U-571 is the second major feature directed by Jonathan Mostow, who represents the return of something that I’d feared was gone for good: the inspired genre magician. Here, as in his previous film, the Kurt Russell highway paranoia thriller ”Breakdown” (1997), Mostow, working with his screenwriting partner, Sam Montgomery (as well as David Ayer), takes characters and situations that are, if anything, overly familiar and charges them with fresh volts of dramatic surprise.
Watching ”U-571,” you can always sense where the action is headed, but you’re never sure just how it’s going to get there. The movie wastes no time letting us know that it’s willing to kill off key characters, to leave our heroes in a lurch and then dig them in deeper, and deeper still. Mostow, it’s clear, was heavily influenced by the leaky-rivet, nuts-and-bolts existential physicality of ”Das Boot” (1982), Wolfgang Petersen’s celebrated German U-boat thriller, perhaps the first World War II movie realistic enough to imagine a submarine as a giant yet claustrophobic sardine can. Like ”Das Boot,” ”U-571” depicts underwater warriors as cocooned and vulnerable, sleuthing through the sea with only an eggshell of tin to separate themselves from death.
This, however, is the rollicking American version. The setting may be ”serious,” and scrupulous in its historical detail, but the filmmaking is strictly for kicks — we might be watching ”Dying Hard to Save Private Ryan.” Mostow is a junkie for narrative, and ”U-571” has been designed to leap from one suspense gambit to the next (a stowaway enemy sailor, a battery that dies at just the wrong moment).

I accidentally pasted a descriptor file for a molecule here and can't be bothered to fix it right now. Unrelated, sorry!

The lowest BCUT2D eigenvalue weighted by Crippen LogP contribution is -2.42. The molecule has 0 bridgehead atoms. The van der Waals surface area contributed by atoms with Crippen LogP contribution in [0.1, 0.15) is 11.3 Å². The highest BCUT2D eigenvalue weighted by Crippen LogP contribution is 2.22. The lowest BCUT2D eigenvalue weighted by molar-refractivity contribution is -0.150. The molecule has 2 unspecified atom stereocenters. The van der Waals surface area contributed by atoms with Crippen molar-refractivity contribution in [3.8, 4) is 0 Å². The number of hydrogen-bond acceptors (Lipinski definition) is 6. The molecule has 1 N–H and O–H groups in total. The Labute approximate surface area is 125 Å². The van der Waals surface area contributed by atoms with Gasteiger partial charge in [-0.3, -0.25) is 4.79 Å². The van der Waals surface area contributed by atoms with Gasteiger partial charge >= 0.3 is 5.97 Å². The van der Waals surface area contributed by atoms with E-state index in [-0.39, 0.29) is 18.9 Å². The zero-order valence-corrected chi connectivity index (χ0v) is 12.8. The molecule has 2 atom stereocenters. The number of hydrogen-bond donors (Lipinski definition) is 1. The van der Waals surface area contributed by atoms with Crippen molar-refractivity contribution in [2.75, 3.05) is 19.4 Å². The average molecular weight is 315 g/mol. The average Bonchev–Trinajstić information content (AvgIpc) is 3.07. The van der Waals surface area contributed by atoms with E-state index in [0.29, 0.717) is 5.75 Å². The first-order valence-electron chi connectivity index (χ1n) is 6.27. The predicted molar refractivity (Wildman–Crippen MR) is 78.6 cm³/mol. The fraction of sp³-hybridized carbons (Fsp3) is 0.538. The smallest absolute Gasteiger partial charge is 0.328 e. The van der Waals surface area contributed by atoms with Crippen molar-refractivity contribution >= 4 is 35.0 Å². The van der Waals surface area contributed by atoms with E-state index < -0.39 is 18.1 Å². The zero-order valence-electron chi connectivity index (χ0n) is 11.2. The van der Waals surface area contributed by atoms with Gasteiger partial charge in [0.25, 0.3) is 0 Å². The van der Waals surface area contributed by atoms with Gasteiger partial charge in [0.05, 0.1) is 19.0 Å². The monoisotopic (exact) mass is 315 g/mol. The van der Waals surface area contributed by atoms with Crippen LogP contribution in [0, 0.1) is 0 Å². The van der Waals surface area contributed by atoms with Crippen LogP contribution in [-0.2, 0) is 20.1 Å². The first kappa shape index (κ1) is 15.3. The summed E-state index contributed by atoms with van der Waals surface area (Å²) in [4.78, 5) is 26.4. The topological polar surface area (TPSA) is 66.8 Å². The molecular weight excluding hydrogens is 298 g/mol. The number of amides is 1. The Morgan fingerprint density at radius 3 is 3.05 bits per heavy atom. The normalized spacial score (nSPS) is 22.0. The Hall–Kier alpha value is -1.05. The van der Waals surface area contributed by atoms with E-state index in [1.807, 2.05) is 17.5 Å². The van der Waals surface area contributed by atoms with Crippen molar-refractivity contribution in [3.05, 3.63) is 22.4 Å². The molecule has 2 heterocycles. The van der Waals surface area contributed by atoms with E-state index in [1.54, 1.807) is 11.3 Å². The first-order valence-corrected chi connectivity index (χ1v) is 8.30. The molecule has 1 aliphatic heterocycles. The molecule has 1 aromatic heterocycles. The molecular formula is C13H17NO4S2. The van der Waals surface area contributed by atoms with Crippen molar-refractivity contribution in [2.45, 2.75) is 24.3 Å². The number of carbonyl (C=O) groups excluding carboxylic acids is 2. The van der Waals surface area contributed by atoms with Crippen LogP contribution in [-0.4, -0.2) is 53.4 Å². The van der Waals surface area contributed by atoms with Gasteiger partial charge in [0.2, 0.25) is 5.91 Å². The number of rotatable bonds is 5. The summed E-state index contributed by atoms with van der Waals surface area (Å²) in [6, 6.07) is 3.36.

The movie is filled with grandly ominous images of sinking ships, zooming surveillance planes, and torpedoes that propel their way through the water like skinny metal sharks. When the submarine has to dive 400 meters beneath the surface to avoid detection, you can practically feel the water pressure crushing in on the sailors.
There’s an element of dread-soaked comedy — and, it must be said, of unabashed gimmickry — to the director’s orchestrated high-risk sweepstakes. Still, Mostow, like Howard Hawks, has a knack for using action to reveal his characters’ inner moxie. Most of the performers in ”U-571” have been cast subtly against type, an effect that’s only enhanced by the severity of their military haircuts, and we’re held, in scene after scene, by the emotion in their faces: the husky authority of David Keith, the surprising tremulousness of Jon Bon Jovi (completely unrecognizable without his rock-dandy mane), the prickliness of Harvey Keitel, and the tersely woeful heroism of Matthew McConaughey.
The entire movie is structured as a test of Lieutenant Tyler’s (McConaughey) leadership — does he have the mettle to take charge? — but by the end, we’re really watching McConaughey finally earn his stripes as a star. He’s a face of stoic courage amid the movie’s sound and fury.